Rembrandt indeed saw himself as the rembrandt_1661Prodigal Painter coming home to the true Father.  Rembrandt knew that he had wandered a long way, but that it was never too late to return home.  My prayer is that many of us may have the courage, like Rembrandt, to turn our hearts towards Home, where love and forgiveness are waiting.

*The Prodigal Son Painting: http://www.artchive.com/rembrandt/prodigal.html

The Rev. Dr. Ed Hird, Rector

BSW, MDiv, DMin

St. Simon’s  Church North Vancouver

Anglican Mission in Canada

-author of the award-winning Battle for the Soul of Canada

-previously published in the Deep Cove Crier

-The sequel book Restoring Health: body, mind and spirit is available online with Amazon.com in both paperback and ebook form. In Canada, Amazon.ca has the book available in paperback and ebook.

It is also posted on Amazon UK (paperback and ebook ), Amazon France (paperback and ebook), and Amazon Germany (paperback and ebook).

Restoring Health is also available online on Barnes and Noble in both paperback and Nook/ebook form.  Nook gives a sample of the book to read online.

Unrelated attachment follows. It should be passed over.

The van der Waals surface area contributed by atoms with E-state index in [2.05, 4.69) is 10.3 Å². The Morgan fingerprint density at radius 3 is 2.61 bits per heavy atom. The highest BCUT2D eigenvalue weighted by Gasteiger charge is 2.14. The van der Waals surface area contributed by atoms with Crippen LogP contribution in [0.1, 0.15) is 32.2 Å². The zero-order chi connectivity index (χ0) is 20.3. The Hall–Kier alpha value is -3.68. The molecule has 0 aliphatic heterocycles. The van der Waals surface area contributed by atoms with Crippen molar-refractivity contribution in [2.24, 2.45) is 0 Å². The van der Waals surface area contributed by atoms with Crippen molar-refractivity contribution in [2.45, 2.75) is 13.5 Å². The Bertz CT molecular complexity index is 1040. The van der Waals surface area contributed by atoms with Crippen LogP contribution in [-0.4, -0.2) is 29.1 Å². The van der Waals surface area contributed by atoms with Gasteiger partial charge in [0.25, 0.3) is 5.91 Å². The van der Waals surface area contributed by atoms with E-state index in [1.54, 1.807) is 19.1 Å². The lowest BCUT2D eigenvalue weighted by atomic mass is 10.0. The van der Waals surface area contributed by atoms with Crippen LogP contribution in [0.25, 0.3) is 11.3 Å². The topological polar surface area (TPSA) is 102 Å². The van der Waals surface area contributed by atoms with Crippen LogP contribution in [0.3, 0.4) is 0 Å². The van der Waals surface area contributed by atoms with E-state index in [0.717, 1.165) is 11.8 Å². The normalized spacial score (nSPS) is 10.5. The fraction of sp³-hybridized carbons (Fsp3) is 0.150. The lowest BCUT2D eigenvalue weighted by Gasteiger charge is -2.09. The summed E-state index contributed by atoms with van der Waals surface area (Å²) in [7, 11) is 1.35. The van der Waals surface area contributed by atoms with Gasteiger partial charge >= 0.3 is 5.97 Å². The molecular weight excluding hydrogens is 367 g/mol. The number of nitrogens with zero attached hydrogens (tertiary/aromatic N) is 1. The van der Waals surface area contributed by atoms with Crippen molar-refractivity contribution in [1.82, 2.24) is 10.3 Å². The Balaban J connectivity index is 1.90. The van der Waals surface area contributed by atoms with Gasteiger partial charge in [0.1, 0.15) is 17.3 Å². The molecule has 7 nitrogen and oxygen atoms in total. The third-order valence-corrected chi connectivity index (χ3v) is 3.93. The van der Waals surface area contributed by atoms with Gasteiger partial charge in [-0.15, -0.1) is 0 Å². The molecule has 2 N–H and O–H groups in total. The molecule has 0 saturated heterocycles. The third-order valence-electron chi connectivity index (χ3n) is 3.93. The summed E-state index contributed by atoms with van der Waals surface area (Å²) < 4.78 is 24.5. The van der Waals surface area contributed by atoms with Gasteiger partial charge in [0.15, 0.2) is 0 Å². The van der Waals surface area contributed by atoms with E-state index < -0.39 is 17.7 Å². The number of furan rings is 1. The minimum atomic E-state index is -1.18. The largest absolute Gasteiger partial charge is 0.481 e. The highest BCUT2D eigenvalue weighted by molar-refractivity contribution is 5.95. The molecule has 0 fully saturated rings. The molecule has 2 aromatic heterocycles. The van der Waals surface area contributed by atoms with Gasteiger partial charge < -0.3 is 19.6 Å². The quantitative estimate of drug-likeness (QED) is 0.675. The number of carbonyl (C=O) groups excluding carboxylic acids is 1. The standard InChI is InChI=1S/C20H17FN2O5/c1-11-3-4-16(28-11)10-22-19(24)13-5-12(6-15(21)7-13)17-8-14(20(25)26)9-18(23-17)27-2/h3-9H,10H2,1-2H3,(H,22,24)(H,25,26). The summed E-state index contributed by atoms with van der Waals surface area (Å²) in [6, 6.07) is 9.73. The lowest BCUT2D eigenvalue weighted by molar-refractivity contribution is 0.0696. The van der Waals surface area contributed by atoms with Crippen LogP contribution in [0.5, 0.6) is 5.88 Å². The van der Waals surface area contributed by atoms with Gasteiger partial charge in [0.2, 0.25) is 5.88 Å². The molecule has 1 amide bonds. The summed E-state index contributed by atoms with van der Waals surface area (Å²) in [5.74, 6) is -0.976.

Indigo also offers the paperback and the Kobo ebook version.  You can also obtain it through ITunes as an IBook.

To receive a signed copy within North America, just send a $20 cheque (USD/CAN) to ED HIRD, 1008- 555 West 28th Street, North Vancouver, BC, V7N 2J7, Canada.

– In order to obtain a signed copy of the prequel book Battle for the Soul of Canada, please send a $18.50 cheque to ‘Ed Hird’, #1008-555 West 28th Street, North Vancouver, BC V7N 2J7. For mailing the book to the USA, please send $20.00 USD.  This can also be done by PAYPAL using the e-mail ed_hird@telus.net . Be sure to list your mailing address. The Battle for the Soul of Canada e-book can be obtained for $9.99 CDN/USD.

-Click to download a complimentary PDF copy of the Battle for the Soul study guide :  Seeking God’s Solution for a Spirit-Filled Canada

You can also download the complimentary Leader’s Guide PDF: Battle for the Soul Leaders Guide

Advertisements

Author: edhird